PEOPLE who were sexually abused as children have waited a long time for the announcement of a royal commission. They have been waiting a long time to break down the walls of legal protection that their abusers have hidden behind so successfully, for so long.
In the mid-1990s I represented more than 250 men who, as children, were victims of sexual assault and abuse while in the care of the Catholic Church and the Christian Brothers Order.
We know that the predators within the Order colluded with each other to create a systemic network of abuse. They shared information about vulnerable children and worked together to suppress complaints.
When their activities became too overt church superiors stepped in, and moved them elsewhere within the Order. In doing so, authorities reduced the possibility that a paedophile might have been exposed, and they did nothing to prevent the continuing abuse.
I travelled to Western Australia to interview men who were residents of four Christian Brothers' institutions in that state.
These men, many of whom were orphans and child migrants, told stories of horrific physical and sexual abuse. They told stories of Brothers, who were meant to be caring for them, coming to their beds at night and performing the most obscene acts of abuse.
It didn't take long to realise that a pattern was emerging. Particular children were targeted because of their vulnerability - the quiet ones, the shy ones. These victims also reported the special privileges bestowed on them by the Brothers post-abuse - a bemusing thank-you for the unwitting loan of their bodies.
I remember at the end of a week of taking testimonies, my colleague Peter Gordon, eminent silk Jack Rush and I were speechless. We could not comprehend what we had heard. Abuse so horrific, with victims so completely helpless and, despite their number, so completely alone.
In those interviews, we also heard how children attempted to escape and how clean clothes were given out when state authorities came to visit and were then taken away as soon as they left.
We heard of vicious beatings for those with the courage to complain.
The Catholic Church and other church denominations occupy a unique position under Australian law. They enjoy the benefits of corporate status - for tax land purposes and perpetual succession of property - but avoid corporate tort liability for the very atrocities committed under their roof. A Catholic archbishop, unlike the heads of other organisations, cannot be held accountable for the negligent and reckless acts or omissions of their predecessor. How can this continue in modern Australia?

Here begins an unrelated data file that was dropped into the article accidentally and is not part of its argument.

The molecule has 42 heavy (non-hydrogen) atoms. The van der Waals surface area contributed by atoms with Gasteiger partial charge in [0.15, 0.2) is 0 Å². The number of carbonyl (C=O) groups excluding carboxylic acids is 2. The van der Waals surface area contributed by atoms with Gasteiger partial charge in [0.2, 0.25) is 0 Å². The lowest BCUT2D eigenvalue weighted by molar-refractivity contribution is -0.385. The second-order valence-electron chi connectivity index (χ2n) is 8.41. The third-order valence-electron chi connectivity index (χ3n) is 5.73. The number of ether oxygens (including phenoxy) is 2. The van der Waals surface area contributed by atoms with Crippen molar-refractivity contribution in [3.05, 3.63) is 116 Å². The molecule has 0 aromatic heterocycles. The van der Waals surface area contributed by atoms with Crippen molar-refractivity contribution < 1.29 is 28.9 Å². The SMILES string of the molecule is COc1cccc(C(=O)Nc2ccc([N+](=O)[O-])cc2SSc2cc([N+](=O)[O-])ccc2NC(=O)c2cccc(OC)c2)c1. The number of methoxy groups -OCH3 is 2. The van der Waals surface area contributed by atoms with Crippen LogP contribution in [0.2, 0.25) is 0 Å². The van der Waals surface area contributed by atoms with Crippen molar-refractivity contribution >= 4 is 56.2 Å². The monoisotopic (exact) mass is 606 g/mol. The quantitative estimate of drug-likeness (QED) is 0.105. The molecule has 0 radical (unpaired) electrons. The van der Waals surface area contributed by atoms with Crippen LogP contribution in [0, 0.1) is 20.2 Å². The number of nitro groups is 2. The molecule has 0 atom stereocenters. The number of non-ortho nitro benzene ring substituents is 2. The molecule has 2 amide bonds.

And it gets worse. There has rarely existed an opportunity for victims to seek redress against the Catholic Church because of statute-of-limitation laws that apply strict timelines for civil legal recourse. Even where provision exists for an extension of time, church authorities in the past have taken steps to transfer claims to states where no such legislative ''chance to be heard'' applies.
For this royal commission to make a difference it must consider these special protections. And, above all, it must recognise that abuse is not just the act of predators lurking in dormitories at night, but also those in some of the highest echelons of the church who have allowed such betrayal to happen.
The men I interviewed in the 1990s suffer a range of psychiatric and physiological disorders. Many of them cannot engage in any form of intimacy with their family members. Alcoholism, sexual dysfunction, self-harm and violence were common responses to what happened. For the few who were able to face up to their pasts, weekly counselling sessions were needed to try to overcome it.
In every case, legal action was not just about money. There is no adequate compensation for a lost childhood.
These men, each and every one of them, were seeking simple recognition by someone, some court or authority that these events actually occurred and that they were deeply wrong. Apologies from the perpetrators, or their superiors, play a critical role at these times.
Financial redress is important in the rebuilding process and, not least of all, when it comes to affording specialised medical help.
But, more than anything, what I heard from these men was that they wanted the truth to be acknowledged and they wanted this to never happen again. A royal commission can help with this.
Hayden Stephens is a lawyer with Slater & Gordon.